INTRODUCTION The human resource of a country is the most dynamic and valuable of all resources. For a developing and over populated country like ours, it is essential to understand and utilize the tremendous potential that lay in our human resource. The youth, therefore, is the determining factor of the quality of this potential. Poverty, unemployment, illiteracy and overpopulation have plagued India for ages now. We shall discuss a segment of one of these evils – unemployment of the youth.
Before a more detailed study it is important to point out that youth unemployment is a challenge for almost all nations in the world including the developed. But it is in the 3rd world countries that such unemployment has a deep social, political and economic clasp. Developed nations have the advantage of being more organized economically and therefore any alarming rise in unemployment level can be somewhat neutralized by economic policies of the government.
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In case of India the immense diversity hinders any policy or program’s effective penetration into the core of the target population. The problem of youth unemployment therefore cannot be dealt with at a macroscopic level. An approach that handles effectively the various complications of the problem at a microscopic and individual level is necessary for a nation like India to provide its youth with quality employment opportunities. As a fresh graduate myself the challenges of unemployment are but my very own personal problems.
WHERE IS MY JOB? In the last two decades, India has seen the impact and the effect of the LPG (liberalization privatization and globalization) policy introduced by Rajiv Gandhi’s government in the early 90s. This change quickened the technological advancement and the gradual shift from the manufacturing to the service sector. Manual laborers became more and more useless. This had a strong social impact. In most cases unemployment caused frustrations that eventually lead to increase in crimes in society.
Society therefore had to accept the changes as well as the people who were trained yet ineffective in any industry. If such a workforce is young and energetic, then it is bound to apply its vitality in some other way. Sadly in case of developing countries like India, Bangladesh and Sri Lanka, such alternative options are often antisocial and even criminal activities. Crime rate therefore is directly proportional to the unemployment rate. The rates we are given often are derived by using complex statistical methods and ends up giving us half truths.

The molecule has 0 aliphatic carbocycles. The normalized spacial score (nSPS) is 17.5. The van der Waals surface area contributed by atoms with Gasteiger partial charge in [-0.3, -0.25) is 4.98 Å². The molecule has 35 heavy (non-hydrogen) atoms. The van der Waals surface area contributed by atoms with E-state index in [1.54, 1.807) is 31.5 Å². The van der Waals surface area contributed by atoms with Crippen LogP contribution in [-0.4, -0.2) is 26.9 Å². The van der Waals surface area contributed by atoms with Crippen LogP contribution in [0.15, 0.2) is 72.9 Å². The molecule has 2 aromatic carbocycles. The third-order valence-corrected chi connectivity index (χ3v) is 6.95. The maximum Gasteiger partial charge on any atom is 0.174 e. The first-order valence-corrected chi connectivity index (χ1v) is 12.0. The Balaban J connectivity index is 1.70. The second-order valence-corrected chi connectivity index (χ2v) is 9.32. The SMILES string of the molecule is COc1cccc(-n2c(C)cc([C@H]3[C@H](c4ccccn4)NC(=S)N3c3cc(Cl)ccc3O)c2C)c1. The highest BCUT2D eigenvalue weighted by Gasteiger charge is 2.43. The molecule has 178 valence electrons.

Indian states of Madhya Pradesh, Uttar Pradesh. Bihar and West Bengal have the worst crime rates and unemployment. The entire blame goes to the state governments that have failed to implement policy after policy to empower the youth and support the self employed. This had led to a volatile situation for the youth in the society. The rural youth who relied on their physical strength now find themselves worthless in front of the nerds who work mostly with their fingers and eyes. Psychologically therefore there has been a great demoralization of the Indian youth post liberalization.
SOCIAL IMPACT Analysis of the signs of coefficients of socio-economic variables reveals mixed results. Economic growth has actually led to an increase in crime rates. The reason lies in the quality of growth occurring after liberalization. Liberalization operates in many ways: 1. It has increased inequalities, and hence social tension. 2. The capital intensive nature of industrialization has squeezed the growth of employment opportunities for the general PUBLIC. 3. Rising consumerism has led to a sharp increase in consumer demand.
Coupled with restrictions on legal means to satisfy this demand, this may lead to an increase tendency towards relying on criminal means to satisfy this demand. Simultaneously, rising education levels – without any corresponding increase in economic opportunities for the masses – seems to have led to increasing frustration with legal means of livelihood, and increased crime rates. The increasing employment opportunities created by urbanization, on the other hand, seems to lower crime rates. 1 Another problem faced by the Indian youth is the government policies on abour which have backfired badly. MNCs often rely on contracts that subdue the government mandates that make employees almost a liability. For example the political party that was in power in West Bengal for 30 years had made some laws of the state that put great restriction on work hours, Employee provident funds (PFs) and Public Provident Funds (EPFs). Apart from these there was significant pressure on employers to provide good pension schemes and heavy compensations during voluntary retirement(VRS).
All these policies by the government ended up making West Bengal a hostile region for any Industry of international standard to operate. Labour union problems were so severe that even top notch companies like DUNLOP (tyre manufacturers) faced lock outs. The more recent fiasco saw a company the size of TATA MOTORS leave West Bengal fearing further controversy regarding land acquisition and labour laws. The worker belonging to Bengal therefore carried on his unemployed shoulders the great burden of the state policies. He began to be feared by the Employer. And today West Bengal has acquired the name ‘Waste’ Bengal.